In a year like no other, the most prominent legal technology conference recently wrapped their weeklong virtual event as the International Legal Technology Association (ILTA) morphed its annual ILTACON event into ILTA>ON.
After initially vacillating on a hybrid in-person and virtual event, before ILTA decided to go with a fully virtual event with more than 100 sessions and various virtual activities. According to the site, ILTA>ON (as it was known) had roughly 3,800 attendees and vendors compared to past years of around 5,000 — a very respectable haul given the circumstances.
As with the 12 other ILTA conferences in which I have partaken in the past, each day begins with a keynote speaker. One of the highlights from the daily keynotes was the first day presentation by Stephen Carver, a professor at Cranfield University in the U.K., titled Leadership Under Stress: Exploring Project Failure at NASA, which dissected the 1986 space shuttle Challenger disaster.
Prof. Carver’s talk explored NASA’s failures in planning, procurement, leadership, and change management with the intent to help attendees apply the learning to law firm technology projects. “It’s all about a really small bunch of people not communicating and not learning from their mistakes,” Carver said, adding that sometimes from failure, you have to reimage the entire organization.
Another keynote highlight was provided by Jia Jiang, CEO and founder of Rejection Therapy, a social self-help game, who regaled participants with story after story of his own self-induced humiliation tests — done as experiments in 2012 — to overcome his own fear of rejection. His goal? To be rejected every day for 100 days.
Embarrassing examples included asking strangers on the street for $100 to see their reaction, requesting Krispy Kreme create him donuts in the shape and color of the Olympic rings, and asking a pilot at a rural airport if he could fly his plane, even though Jiang had no flying experience. His underlining theme — fear of rejection can hold you back. It is our natural tendency is to avoid rejection at all costs, which can be detrimental to our businesses, careers, and lives, he said. His goal was to teach the importance of becoming rejection-proof, the basic principles of turning a No into Yes, as well as how to get more Yes answers.
Lastly, another keynote speaker, Richard Punt, who leads legal strategy and market development at Thomson Reuters, offered his insights in a talk titled, After the Quake: Predictions for an Uncertain Legal Future, where he took the audience beyond the here and now to see what the future of the legal industry might look like.
Making a virtual event work
The monumental efforts of the ILTA community of volunteers fostered as close to an in-person event as possible. The numerous educational sessions were available via Zoom and ran the gamut from leadership, business development, company track updates, data science, knowledge management, legal services, legal operations, marketing, and finally finishing on the future of the legal tech space.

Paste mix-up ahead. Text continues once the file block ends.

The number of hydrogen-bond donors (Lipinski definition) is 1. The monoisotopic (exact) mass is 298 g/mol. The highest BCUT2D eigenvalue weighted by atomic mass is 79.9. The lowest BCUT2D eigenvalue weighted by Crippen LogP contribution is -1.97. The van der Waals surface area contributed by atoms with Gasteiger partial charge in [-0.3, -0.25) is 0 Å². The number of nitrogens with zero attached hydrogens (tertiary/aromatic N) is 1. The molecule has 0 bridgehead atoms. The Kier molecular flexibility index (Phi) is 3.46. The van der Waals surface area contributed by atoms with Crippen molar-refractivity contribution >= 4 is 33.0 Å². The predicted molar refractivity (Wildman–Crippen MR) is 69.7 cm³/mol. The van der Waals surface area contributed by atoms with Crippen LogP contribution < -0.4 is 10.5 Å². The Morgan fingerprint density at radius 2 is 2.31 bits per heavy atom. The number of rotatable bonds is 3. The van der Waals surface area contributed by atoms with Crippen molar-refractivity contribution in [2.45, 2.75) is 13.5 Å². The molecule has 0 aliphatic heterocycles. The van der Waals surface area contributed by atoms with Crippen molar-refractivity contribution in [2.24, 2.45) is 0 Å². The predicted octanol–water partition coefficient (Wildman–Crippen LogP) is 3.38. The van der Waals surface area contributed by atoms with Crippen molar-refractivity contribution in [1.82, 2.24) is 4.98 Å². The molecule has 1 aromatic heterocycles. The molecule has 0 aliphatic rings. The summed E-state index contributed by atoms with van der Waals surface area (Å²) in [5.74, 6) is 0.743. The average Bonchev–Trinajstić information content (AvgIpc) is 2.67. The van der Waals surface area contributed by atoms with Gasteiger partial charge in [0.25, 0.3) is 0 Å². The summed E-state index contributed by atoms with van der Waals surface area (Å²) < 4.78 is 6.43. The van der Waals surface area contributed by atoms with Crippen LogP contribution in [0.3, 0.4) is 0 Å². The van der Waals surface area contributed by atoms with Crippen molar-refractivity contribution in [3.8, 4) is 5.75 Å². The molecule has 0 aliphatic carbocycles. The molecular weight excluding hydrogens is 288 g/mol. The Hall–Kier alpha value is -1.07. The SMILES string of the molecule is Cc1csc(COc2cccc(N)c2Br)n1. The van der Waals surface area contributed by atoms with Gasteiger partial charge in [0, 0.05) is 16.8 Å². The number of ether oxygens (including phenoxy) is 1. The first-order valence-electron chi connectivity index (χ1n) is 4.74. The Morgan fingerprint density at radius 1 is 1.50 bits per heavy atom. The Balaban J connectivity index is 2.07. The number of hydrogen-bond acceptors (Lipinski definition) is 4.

Intelligently sprinkled among sessions were activities and events facilitated in a networking fashion, with the Watercooler and Hallway as places to meet informally. People could simply jump into the Watercooler and connect with small groups, or one-on-ones via video. Often after a specific session, people were encouraged to meet with the speakers in the watercooler room. This compares to the often bum-rushing of speakers that occurs at typical live ILTACONs, post-session. Other events included wine tastings and comedy events.
Overall, the level of engagement and content delivered at ILTA>ON was impressive. Another highlight included a session that walked participants through how law firms can create workflow apps using a combination of web services and data to build a process on Microsoft Power Automate. In their example, participants learned how they could build a COVID-19 check-in app for firm employees. Another great set of sessions was on data science, unpacking internal data at firms and how it can be leveraged.
Finally, I had the privilege of being selected to report on how ILTA did on their Law Firm 2020 Predictions that were made seven years ago. With a Back to the Future movie theme in the background, I reviewed past predictions to see what came true and what industry sages got wrong with legal technology between 2013 and today. I also peered into the abyss of legal tech’s future over the next five years, before taking a 1.21 gigawatts ride and shooting into that future, focusing on technology in 2030, 2040, and into the Singularity.
It was a Great Scott! moment indeed.